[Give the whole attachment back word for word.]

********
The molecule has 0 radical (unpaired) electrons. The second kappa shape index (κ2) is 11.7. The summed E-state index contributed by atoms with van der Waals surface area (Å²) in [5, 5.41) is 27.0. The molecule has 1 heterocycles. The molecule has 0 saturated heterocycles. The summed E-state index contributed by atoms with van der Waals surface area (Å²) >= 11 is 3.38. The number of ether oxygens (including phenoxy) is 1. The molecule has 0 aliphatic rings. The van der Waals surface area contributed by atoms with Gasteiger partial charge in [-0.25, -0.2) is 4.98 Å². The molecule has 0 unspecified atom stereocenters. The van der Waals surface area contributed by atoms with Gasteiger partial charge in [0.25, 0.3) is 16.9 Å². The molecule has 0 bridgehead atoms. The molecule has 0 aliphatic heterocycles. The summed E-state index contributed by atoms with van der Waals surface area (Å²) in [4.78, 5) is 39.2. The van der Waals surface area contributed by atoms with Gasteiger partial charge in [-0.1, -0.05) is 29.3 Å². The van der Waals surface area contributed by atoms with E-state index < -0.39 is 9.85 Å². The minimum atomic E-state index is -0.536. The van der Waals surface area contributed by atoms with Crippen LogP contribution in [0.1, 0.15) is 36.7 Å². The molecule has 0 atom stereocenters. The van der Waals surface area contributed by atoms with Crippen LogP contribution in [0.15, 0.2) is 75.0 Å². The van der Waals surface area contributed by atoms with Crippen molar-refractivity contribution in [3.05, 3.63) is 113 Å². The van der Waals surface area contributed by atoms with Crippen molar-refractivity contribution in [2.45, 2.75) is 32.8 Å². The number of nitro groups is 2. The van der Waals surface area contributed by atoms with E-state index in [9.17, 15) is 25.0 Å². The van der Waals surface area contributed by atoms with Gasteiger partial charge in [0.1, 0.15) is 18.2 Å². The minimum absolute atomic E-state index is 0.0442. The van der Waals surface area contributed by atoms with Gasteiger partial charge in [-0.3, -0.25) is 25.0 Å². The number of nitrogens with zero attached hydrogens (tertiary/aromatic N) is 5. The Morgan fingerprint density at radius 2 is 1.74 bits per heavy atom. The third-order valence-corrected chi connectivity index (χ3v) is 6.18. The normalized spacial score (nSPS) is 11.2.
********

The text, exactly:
The molecule has 0 radical (unpaired) electrons. The second kappa shape index (κ2) is 11.7. The summed E-state index contributed by atoms with van der Waals surface area (Å²) in [5, 5.41) is 27.0. The molecule has 1 heterocycles. The molecule has 0 saturated heterocycles. The summed E-state index contributed by atoms with van der Waals surface area (Å²) >= 11 is 3.38. The number of ether oxygens (including phenoxy) is 1. The molecule has 0 aliphatic rings. The van der Waals surface area contributed by atoms with Gasteiger partial charge in [-0.25, -0.2) is 4.98 Å². The molecule has 0 unspecified atom stereocenters. The van der Waals surface area contributed by atoms with Gasteiger partial charge in [0.25, 0.3) is 16.9 Å². The molecule has 0 bridgehead atoms. The molecule has 0 aliphatic heterocycles. The summed E-state index contributed by atoms with van der Waals surface area (Å²) in [4.78, 5) is 39.2. The van der Waals surface area contributed by atoms with Gasteiger partial charge in [-0.1, -0.05) is 29.3 Å². The van der Waals surface area contributed by atoms with E-state index < -0.39 is 9.85 Å². The minimum atomic E-state index is -0.536. The van der Waals surface area contributed by atoms with Crippen LogP contribution in [0.1, 0.15) is 36.7 Å². The molecule has 0 atom stereocenters. The van der Waals surface area contributed by atoms with Crippen LogP contribution in [0.15, 0.2) is 75.0 Å². The van der Waals surface area contributed by atoms with Crippen molar-refractivity contribution in [3.05, 3.63) is 113 Å². The van der Waals surface area contributed by atoms with Crippen molar-refractivity contribution in [2.45, 2.75) is 32.8 Å². The number of nitro groups is 2. The van der Waals surface area contributed by atoms with E-state index in [9.17, 15) is 25.0 Å². The van der Waals surface area contributed by atoms with Gasteiger partial charge in [0.1, 0.15) is 18.2 Å². The minimum absolute atomic E-state index is 0.0442. The van der Waals surface area contributed by atoms with Gasteiger partial charge in [-0.3, -0.25) is 25.0 Å². The number of nitrogens with zero attached hydrogens (tertiary/aromatic N) is 5. The Morgan fingerprint density at radius 2 is 1.74 bits per heavy atom. The third-order valence-corrected chi connectivity index (χ3v) is 6.18. The normalized spacial score (nSPS) is 11.2.